By Nava Atlas | On January 31, 2023 | Updated February 10, 2023 | Comments (0)
This appreciation and in-depth analysis of the poetry of Christina Rossetti (1830–1894), the esteemed English romantic poet, is excerpted from Essays by Arthur Christopher Benson, published by William Heinemann (London), 1896.
Rich in insights and references to other poets of the period, this essay and the book from which it came are in the public domain.
By Nava Atlas | On January 21, 2023 | Comments (3)
It’s almost a cliché to say that Dorothy Parker (1893–1967) was known for her acid wit, but that’s an accurate way to describe her acerbic style. Enough Rope: Poems by Dorothy Parker (1926) was her first published collection of verse. This collection includes the much-anthologized verses “Résumé” and “One Perfect Rose.”
In addition to verse, Parker wrote short stories, essays, and reviews. She was one of the founding members of the Algonquin Roundtable, an exclusive group of eminent New York City writers in the early twentieth century.
Published by Boni and Liveright (NY) in 1926, Enough Rope is dedicated “To Elinor Wylie” a highly regarded poet of the era. A credit line reads: “The verses in this book were first printed in Life, Vanity Fair, The New Yorker, and The New York World.” Read More→
By Nava Atlas | On January 13, 2023 | Updated April 28, 2023 | Comments (0)
For Edna St. Vincent Millay, 1921 proved to be the year she broke through. A Few Figs from Thistles, her first major collection after Renascence and Other Poems (1917), explored, among other themes, love and female sexuality. It was soon followed by Second April, also published in 1921.
Second April, which is in the public domain, is presented here in full. The poems dealt with love, heartbreak, nature, and death. These 1921 publications catapulted her to superstar status, something rarely achieved by a poet, before or since.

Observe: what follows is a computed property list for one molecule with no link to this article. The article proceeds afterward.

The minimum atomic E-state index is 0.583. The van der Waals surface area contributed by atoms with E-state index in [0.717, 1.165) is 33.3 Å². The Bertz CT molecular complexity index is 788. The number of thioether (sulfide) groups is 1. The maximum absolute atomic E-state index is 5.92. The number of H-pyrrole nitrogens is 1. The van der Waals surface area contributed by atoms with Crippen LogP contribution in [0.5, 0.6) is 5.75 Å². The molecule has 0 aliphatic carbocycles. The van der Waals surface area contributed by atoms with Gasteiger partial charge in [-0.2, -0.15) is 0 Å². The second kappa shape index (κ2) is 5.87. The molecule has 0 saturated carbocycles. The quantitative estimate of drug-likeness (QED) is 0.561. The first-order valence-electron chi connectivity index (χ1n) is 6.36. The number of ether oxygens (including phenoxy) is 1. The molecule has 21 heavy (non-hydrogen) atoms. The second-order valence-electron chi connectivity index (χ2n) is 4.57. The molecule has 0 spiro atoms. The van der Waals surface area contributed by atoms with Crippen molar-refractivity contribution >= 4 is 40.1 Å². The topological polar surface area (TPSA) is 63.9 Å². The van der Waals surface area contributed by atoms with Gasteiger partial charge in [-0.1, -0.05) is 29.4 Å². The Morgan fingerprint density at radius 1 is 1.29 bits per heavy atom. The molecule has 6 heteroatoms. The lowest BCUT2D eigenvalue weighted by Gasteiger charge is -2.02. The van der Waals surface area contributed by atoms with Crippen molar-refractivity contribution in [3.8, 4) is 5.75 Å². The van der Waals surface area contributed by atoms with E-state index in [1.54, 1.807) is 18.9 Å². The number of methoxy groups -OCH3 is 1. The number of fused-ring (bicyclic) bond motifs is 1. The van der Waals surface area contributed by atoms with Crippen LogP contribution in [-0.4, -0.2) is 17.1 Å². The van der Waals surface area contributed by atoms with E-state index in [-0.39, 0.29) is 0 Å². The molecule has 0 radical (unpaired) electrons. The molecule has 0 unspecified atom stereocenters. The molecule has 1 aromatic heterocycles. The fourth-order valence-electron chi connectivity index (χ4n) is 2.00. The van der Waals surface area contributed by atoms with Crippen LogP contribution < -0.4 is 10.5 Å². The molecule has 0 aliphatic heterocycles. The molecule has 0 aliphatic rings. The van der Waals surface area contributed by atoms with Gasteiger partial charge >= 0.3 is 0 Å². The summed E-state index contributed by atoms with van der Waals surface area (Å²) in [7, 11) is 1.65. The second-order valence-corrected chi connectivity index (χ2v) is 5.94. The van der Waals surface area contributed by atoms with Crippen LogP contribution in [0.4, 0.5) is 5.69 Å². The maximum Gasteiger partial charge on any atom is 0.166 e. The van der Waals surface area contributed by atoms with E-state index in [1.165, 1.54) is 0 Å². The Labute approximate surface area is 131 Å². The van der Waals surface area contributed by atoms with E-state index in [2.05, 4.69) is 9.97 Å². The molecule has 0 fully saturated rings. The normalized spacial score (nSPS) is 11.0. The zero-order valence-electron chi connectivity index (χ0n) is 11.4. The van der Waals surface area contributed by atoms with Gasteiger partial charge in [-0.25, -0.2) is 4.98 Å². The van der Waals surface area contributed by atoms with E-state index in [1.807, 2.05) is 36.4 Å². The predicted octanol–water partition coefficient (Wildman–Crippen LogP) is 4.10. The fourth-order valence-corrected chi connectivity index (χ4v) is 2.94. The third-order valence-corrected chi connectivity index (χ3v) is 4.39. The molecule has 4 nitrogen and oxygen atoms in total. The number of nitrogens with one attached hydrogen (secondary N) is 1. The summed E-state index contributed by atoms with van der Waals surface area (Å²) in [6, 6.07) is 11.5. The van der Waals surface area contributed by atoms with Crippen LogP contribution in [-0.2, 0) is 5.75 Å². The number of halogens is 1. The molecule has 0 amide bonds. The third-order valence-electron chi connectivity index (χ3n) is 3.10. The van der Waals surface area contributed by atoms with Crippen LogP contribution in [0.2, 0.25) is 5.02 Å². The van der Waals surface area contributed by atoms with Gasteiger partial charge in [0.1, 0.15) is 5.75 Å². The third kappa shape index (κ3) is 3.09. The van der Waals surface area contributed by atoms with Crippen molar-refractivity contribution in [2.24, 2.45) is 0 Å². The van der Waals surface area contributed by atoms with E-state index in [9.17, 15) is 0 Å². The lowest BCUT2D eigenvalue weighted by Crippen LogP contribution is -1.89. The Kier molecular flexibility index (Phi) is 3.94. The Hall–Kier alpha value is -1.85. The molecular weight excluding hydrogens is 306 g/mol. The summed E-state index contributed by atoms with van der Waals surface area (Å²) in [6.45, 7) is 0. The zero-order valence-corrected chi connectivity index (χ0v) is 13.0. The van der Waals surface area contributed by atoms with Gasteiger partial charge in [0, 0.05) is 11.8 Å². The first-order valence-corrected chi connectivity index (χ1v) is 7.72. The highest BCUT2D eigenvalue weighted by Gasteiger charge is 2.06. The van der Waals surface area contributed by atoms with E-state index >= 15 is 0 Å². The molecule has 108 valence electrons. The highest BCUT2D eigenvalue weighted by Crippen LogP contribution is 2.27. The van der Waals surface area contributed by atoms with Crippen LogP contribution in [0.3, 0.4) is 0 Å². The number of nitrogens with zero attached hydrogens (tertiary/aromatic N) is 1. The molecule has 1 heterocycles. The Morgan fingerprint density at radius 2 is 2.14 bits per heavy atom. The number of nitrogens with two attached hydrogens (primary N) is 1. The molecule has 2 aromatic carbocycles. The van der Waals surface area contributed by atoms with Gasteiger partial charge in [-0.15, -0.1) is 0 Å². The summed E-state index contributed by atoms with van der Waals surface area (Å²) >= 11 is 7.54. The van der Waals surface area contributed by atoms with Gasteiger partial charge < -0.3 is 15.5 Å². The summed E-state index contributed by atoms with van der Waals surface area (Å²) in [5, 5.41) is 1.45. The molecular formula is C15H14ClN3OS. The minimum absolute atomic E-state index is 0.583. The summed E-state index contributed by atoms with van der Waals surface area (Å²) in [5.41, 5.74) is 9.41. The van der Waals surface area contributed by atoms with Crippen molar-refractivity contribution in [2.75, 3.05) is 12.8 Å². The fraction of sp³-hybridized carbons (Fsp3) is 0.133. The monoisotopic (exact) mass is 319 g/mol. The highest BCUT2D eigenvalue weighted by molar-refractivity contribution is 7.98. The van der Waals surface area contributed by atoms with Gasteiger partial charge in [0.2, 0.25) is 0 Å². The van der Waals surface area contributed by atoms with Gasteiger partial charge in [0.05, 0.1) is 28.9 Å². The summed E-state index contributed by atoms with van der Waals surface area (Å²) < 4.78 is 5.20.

Throughout the 1920s — call them The Roaring Twenties or the Jazz Age — Vincent, as she was known by those closest to her, recited to enthusiastic, sold-out crowds during her many reading tours at home and abroad. Read More→
By Nava Atlas | On January 3, 2023 | Comments (2)
Born in poverty, Lucila Godoy Alcayaga could never have predicted the lofty global reputation she would achieve as the Nobel Prize-winning poet Gabriela Mistral (1889–1957). Presented here are several of Gabriela Mistral’s early poems that appeared in regional Chilean publications, primarily from 1905 and 1908, when she was in her teens.
Though there was a gap in her published poetry from 1906 to 1907, she continued to write, contributing prose pieces to local publications, particularly La Serena.
These poems presented here in are in Spanish only, as it’s unclear whether they have ever been professionally translated into English or other languages until now. Perhaps someone will discover them and undertake this worthy task.
By Nava Atlas | On December 27, 2022 | Updated January 1, 2023 | Comments (0)
1923 was a banner year for Edna St. Vincent Millay. She won the Pulitzer Prize for poetry for her fourth volume of poems, The Harp-Weaver and Other Poems (published in 1922).
She was only the second person to receive a Pulitzer for poetry, and the first woman to win the prize. Following is the full text of this collection.
That year, Vincent also embarked on an unconventional marriage with Eugen Jan Boissevain. The handsome Dutch importer was a kindhearted man twelve years her senior, and she married him when, as her erstwhile lover Edmund Wilson saw it, “she was tired of breaking hearts and spreading havoc.” Read More→